interns to science research experience and collect long-term
monitoring data. CLBL’s internship exposes youth to a
variety of career opportunities and tools to promote college and
Each week, at least one youth intern is assigned to create a blog
entry with pictures taken during data collection. As part
of their broader internship, interns also work on a local organic
farm and attend community college classes. For the MMMILC
project, Dr. Yang and his undergraduate students partnered with
the city and several other local organizations to plant several
hundred native milkweed plants in the greenbelt.
Several resources were created for this project, including – a
training session presentation, monitoring certification exam,
monitoring protocol, and a monarch larvae identification
sheet. Check back here soon for more details and downloads.
Through in-depth case studies of diverse YCCS projects,
we have documented youth-centered key practices that
are effective in promoting learning and environmental
science agency. Click the headers below to learn more about what
those key practices look like in this particular case.
Sharing Findings with Outside Audiences
A public blog challenges interns to identify what’s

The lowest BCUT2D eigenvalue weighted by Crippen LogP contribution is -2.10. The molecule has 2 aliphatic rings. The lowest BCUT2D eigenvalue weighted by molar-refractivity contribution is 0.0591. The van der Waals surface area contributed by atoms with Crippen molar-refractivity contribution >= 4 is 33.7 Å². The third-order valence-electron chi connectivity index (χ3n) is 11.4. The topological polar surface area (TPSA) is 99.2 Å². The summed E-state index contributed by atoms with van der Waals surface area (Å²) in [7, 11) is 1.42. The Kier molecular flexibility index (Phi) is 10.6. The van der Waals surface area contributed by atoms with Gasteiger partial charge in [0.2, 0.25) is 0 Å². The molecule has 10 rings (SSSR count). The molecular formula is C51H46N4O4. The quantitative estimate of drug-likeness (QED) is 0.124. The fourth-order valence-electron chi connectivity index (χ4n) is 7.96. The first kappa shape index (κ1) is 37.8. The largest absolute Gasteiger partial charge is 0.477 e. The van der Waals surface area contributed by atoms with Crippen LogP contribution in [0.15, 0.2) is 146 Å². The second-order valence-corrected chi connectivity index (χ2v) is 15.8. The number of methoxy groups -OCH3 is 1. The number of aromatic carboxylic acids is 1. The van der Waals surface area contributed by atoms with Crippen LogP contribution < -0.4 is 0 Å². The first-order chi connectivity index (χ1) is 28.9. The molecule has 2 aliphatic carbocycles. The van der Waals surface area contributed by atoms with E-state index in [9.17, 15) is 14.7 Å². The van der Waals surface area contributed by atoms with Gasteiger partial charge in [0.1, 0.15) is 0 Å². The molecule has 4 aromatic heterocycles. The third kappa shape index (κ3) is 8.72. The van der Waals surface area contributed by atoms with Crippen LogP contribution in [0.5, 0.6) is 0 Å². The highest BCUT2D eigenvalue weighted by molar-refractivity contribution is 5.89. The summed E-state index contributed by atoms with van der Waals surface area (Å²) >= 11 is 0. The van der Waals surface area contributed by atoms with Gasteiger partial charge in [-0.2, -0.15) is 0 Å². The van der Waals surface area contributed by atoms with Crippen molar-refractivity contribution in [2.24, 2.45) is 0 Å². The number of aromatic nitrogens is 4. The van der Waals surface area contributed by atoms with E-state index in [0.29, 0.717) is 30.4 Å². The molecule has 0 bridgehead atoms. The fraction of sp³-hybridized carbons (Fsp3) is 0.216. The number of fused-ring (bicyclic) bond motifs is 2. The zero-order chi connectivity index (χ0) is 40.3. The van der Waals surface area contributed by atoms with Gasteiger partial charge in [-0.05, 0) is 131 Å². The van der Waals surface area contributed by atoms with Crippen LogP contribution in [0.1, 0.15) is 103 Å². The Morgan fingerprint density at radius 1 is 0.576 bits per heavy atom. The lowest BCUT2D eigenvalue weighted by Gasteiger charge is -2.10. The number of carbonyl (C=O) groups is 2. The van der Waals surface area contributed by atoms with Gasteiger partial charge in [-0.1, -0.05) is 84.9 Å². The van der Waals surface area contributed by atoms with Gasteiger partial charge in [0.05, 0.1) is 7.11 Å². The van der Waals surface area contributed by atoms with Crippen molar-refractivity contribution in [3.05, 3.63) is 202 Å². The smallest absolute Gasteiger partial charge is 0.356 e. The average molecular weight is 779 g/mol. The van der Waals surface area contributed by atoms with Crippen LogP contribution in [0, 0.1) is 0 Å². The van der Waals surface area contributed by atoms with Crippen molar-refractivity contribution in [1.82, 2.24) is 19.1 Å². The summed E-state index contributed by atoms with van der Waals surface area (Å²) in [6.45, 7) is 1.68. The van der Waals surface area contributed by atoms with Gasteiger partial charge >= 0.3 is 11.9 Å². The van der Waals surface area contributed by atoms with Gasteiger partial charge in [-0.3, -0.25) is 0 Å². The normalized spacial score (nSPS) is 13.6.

important and communicate clearly and effectively.
Throughout the program, interns often shared pictures of
caterpillars and other interesting insects with the project
scientist and on social media. Additionally, each week a
different MMMILC intern took on the role of “blogger” and shared
a highlight or anecdote from that day’s monitoring experience.
There was little structure to the blog, giving interns the
opportunity to write about whatever aspect of the data collection
and field experience they wanted. For some youth, this offered a
creative means by which to share their thoughts publicly, though
in some cases other dismissed or ignored the responsibility.
One intern, Duncan, showed much enthusiasm for this role. While
initially unsure about what to write in his first blog, in his
second entry Duncan was excited to share the experience of
finding an intriguing caterpillar. After speaking to Dr. Yang
about his unusual discovery and learning more about it, he used
careful scientific language when describing the caterpillar
stages through metamorphosis and encouraged other interns to read
the blog entry. Later in the program, Duncan also volunteered to
co-write a third blog with a friend, showing the friend how to
add pictures and make the post live.
The on-going process of making observations in the field and
describing these findings in the blog allowed students to freely
share what they were learning and experiencing each week. Blog
entries ranged from noting caterpillar discoveries, sharing
reflections on teamwork, and describing the challenges of field
work on hot days. These examples not only illustrate incremental
steps towards science learning and identity development, as in
Duncan’s case–but also demonstrate that youth want to share
their socio-emotional experiences with outside audiences as well.
Ensuring High Data Quality
Lessons learned from early mistakes: forming diligence
and identity in QA/QC
Over the course of the program, interns became increasingly
confident with the data collection protocol and settled into a